there we go thank you I actually have a question while they’re they’re coming to
the microphone would you say just a little bit more about your trip from LA
to the dinner that night you mentioned that this gentleman was Native American
and it was spiritual but I don’t think well you tell you tell us the thing that
I remember is I I didn’t know his spiritual background I didn’t even know
it afterwards I didn’t know it actually for several months later I assumed he
was in some sort of Native American religion and so on the way there I’m
thinking that I’m gonna be sent to like a sweat lodge no sort of some kind of
radical sweat lodge if this guy went to it but and so when he when I told him
the dream he actually asked me if I had a Bible and I said pretty nastily really
I said no and he said well I know where we can get one and he said I think that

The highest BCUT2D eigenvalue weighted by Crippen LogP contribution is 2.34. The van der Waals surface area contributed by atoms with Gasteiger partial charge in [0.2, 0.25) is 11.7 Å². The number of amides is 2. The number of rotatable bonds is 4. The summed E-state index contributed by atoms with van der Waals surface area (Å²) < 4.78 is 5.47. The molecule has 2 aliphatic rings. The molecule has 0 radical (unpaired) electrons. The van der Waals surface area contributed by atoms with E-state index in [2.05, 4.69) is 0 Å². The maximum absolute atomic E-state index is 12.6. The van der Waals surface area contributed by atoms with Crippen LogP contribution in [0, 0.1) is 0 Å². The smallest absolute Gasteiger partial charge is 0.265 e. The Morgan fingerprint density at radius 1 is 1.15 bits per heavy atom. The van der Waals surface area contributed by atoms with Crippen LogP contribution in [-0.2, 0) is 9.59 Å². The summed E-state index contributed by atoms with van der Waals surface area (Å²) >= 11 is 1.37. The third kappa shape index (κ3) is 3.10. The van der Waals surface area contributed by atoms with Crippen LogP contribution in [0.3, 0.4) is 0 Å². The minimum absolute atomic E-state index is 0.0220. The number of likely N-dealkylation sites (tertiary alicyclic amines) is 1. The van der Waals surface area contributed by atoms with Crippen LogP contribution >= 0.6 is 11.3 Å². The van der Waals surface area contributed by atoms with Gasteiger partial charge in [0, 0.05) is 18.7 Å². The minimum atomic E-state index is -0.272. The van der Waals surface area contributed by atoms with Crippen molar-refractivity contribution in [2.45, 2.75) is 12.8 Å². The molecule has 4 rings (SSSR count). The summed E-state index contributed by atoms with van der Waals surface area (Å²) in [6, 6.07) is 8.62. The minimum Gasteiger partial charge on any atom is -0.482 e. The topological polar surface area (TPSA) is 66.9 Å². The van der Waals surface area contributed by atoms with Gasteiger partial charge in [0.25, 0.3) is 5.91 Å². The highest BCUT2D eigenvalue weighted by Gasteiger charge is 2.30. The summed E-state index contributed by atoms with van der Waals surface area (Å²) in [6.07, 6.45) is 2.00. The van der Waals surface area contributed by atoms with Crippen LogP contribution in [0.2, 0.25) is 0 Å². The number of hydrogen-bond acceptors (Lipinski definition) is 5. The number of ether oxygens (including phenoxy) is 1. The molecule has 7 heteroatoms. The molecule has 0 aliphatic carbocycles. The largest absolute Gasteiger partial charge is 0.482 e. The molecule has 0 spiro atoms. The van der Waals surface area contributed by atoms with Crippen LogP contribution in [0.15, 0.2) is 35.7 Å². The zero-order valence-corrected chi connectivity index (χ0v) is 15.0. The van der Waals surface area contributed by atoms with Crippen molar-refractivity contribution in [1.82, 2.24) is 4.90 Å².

if you’d read five Psalms a day and one book of Proverbs then then that might be
helpful so I we go and I get the Bible and then what happens is that as I’m
getting in my car he said well since it was Jesus in your dream you might start
want to start reading the New Testament but just if you want to and so it’s
really interesting because the dream was very proper twas a dream word Jesus
figured very prominently but it didn’t occur to me that this wasn’t just about
my sort of generic spiritual life that it that it actually was very specific
thank you there’s some people over there can i okay
I was hoping when I came tonight to hear some sort of an amalgamation of your
being a radical feminist a Christian radical Christian and a radical Marxist
and I wonder if you still consider yourself a feminist and a Marxist I
consider that there are certain aspects of Marxism that are very true especially
related to my field and look I can sort of give you the biggest one and that is
the idea of social reproduction I mean when I went into the schools these
really poor schools to see these teachers who did very well it was clear
that that’s what’s going on I mean in Los Angeles as in many places the
teachers that you can’t get rid of who are really not doing well all end up in
these schools for the poorest of the poor and and so that is social
reproduction which Bordeaux and others have elucidated I believe it’s part of